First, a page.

Jetcon ramps up staff amid slow recovery
Early signs of re-energised sales at Jetcon Corporation were erased with the emergence of the COVID-19 disease.
The pre-owned car dealer has now descended into losses, but has a game plan to reverse the bleed that includes putting in fewer orders for auto imports while pushing the inventory already sitting on its lots, and offering payment holidays to car buyers.
Jetcon Chairman John Jackson told shareholders of the company at their annual general meeting on Tuesday night that business had been picking up in the first quarter after a bad year. But it didn’t last.
In the June quarter, sales fell 61 per cent year-on-year to $86 million, and the company spun from a profit of $8.7 million to a loss of $6.8 million.
“Last year was a particularly challenging one for Jetcon, and indeed the motor vehicle industry, and it has continued into this year. Initially, things looked promising, but COVID intervened,” Jackson said.
Sales at Jetcon also dipped sharply in March, with the dislocation caused by the shutdown or scaling back of business operations, as well as from curfews.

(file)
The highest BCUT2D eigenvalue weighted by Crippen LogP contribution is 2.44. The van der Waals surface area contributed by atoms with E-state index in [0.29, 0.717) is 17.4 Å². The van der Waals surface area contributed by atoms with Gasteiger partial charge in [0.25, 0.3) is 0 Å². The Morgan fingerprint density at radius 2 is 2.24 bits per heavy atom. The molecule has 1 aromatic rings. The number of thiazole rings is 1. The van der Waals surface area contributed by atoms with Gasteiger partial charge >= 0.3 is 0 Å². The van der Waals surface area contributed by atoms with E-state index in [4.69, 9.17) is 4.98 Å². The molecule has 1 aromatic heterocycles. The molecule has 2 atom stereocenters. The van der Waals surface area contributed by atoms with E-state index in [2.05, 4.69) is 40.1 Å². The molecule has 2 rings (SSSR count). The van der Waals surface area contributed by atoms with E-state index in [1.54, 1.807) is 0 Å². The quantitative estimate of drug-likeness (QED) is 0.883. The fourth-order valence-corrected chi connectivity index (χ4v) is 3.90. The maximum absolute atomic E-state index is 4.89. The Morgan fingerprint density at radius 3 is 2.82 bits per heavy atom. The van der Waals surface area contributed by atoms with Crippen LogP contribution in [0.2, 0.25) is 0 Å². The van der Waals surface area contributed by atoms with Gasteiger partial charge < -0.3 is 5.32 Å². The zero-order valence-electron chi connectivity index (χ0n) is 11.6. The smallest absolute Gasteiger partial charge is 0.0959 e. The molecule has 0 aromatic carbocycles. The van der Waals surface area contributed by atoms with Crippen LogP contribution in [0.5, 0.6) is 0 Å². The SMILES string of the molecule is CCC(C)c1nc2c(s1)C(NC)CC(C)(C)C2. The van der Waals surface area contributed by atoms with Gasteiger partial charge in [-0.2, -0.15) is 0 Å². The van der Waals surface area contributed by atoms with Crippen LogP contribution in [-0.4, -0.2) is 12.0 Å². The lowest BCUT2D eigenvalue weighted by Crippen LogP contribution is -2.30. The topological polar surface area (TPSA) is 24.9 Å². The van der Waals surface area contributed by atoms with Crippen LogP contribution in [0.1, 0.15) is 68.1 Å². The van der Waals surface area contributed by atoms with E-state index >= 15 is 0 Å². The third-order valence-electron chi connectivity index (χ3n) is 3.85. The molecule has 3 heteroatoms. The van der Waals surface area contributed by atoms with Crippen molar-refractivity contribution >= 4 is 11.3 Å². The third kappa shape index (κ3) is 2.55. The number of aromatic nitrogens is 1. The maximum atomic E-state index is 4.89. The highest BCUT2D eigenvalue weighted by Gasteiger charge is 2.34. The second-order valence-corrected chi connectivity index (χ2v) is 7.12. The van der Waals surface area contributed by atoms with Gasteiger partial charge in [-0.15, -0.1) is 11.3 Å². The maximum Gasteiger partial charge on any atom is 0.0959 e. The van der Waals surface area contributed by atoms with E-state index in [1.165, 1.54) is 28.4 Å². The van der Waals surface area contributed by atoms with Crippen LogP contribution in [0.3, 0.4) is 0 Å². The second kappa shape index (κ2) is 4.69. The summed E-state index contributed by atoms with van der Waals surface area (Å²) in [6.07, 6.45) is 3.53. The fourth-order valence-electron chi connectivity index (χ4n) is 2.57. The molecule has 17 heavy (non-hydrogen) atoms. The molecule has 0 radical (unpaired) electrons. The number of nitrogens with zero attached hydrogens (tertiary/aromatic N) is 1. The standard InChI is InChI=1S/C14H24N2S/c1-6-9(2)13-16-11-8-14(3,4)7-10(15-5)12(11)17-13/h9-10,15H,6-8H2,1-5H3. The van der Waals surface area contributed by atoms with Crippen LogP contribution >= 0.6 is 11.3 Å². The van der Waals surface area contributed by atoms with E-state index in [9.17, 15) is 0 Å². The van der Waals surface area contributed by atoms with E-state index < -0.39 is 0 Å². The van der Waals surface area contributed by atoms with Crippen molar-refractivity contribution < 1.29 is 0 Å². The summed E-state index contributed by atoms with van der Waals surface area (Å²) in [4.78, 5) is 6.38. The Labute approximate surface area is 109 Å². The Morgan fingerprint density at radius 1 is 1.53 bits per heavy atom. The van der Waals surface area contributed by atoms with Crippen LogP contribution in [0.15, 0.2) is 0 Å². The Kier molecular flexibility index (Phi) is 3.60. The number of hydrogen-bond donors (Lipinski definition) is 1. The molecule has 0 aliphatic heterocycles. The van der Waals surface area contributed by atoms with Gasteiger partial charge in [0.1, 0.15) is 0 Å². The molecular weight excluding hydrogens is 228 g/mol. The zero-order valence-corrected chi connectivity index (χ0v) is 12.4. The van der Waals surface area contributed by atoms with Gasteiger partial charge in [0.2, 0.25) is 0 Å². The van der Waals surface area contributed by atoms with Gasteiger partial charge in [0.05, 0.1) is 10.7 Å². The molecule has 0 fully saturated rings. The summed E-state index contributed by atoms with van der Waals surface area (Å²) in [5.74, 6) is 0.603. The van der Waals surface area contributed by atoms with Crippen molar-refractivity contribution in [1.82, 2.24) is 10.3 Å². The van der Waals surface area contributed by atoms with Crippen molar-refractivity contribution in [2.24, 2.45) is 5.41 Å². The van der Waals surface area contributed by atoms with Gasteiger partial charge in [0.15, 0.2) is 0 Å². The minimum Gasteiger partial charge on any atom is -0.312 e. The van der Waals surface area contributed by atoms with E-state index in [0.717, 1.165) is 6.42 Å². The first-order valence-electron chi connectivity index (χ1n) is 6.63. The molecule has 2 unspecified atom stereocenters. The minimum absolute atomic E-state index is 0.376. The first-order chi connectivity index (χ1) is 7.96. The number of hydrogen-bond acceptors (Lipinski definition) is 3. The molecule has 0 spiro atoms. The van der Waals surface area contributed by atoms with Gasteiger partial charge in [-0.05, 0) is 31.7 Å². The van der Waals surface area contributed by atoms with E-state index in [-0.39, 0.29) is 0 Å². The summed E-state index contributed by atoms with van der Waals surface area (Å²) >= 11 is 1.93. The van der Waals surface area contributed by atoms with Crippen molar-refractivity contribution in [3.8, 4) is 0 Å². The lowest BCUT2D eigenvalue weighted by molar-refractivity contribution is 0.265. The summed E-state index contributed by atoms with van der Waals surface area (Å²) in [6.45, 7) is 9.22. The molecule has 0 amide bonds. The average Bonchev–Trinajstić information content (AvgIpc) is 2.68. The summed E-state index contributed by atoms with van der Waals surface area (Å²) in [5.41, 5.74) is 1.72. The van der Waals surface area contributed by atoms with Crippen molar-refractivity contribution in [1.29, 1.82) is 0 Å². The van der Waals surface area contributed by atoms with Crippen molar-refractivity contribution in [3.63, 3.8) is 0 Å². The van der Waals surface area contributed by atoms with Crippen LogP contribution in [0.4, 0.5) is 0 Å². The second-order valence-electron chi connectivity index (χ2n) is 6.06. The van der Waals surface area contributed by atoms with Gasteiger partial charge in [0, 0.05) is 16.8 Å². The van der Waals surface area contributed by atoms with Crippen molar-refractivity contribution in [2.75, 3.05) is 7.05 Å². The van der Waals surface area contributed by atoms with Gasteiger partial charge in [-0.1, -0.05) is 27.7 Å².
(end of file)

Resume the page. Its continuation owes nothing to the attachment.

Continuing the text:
Managing Director Andrew Jackson, founder of the company and brother to the chairman, said that with high levels of uncertainty about the virus and its health risks, and the lockdowns that caused restrictions on movement and general unease, purchasing cars was not high on the list of people’s priorities.
The high season for sales at Jetcon is July-August and November-December, according to Jackson, who says the company is currently seeing some green shoots, which is projected to hold throughout the rest of the year.
“Things are picking up. Car sales are recovering but still well below normal levels up to August, which signals a slow but steady recovery from COVID-19 lows. We expect that to continue rising over the next few months towards normality,” the managing director said.
To entice customers into its showrooms, Jetcon says purchasers of cars on credit will have 90 days to make the first payment.
The auto trader cut its staff down to 20 during the lockdown, but with the economy reopening since June, its workforce has been returned to its full complement of 30.
Jetcon, for a while, had stopped replenishing its stock while trying to move the build-up on its lots – inventory fell from $525 million to $456 million as a result – but the car dealer is ready to lift its self-imposed import freeze.
“We’ve started buying cars again because we’re running out of some models; so we’re buying those, even if in smaller numbers,” Jackson told the Financial Gleaner.
“All being well, we should end the year on a positive note – not a big profit, but a profit nonetheless,” he said.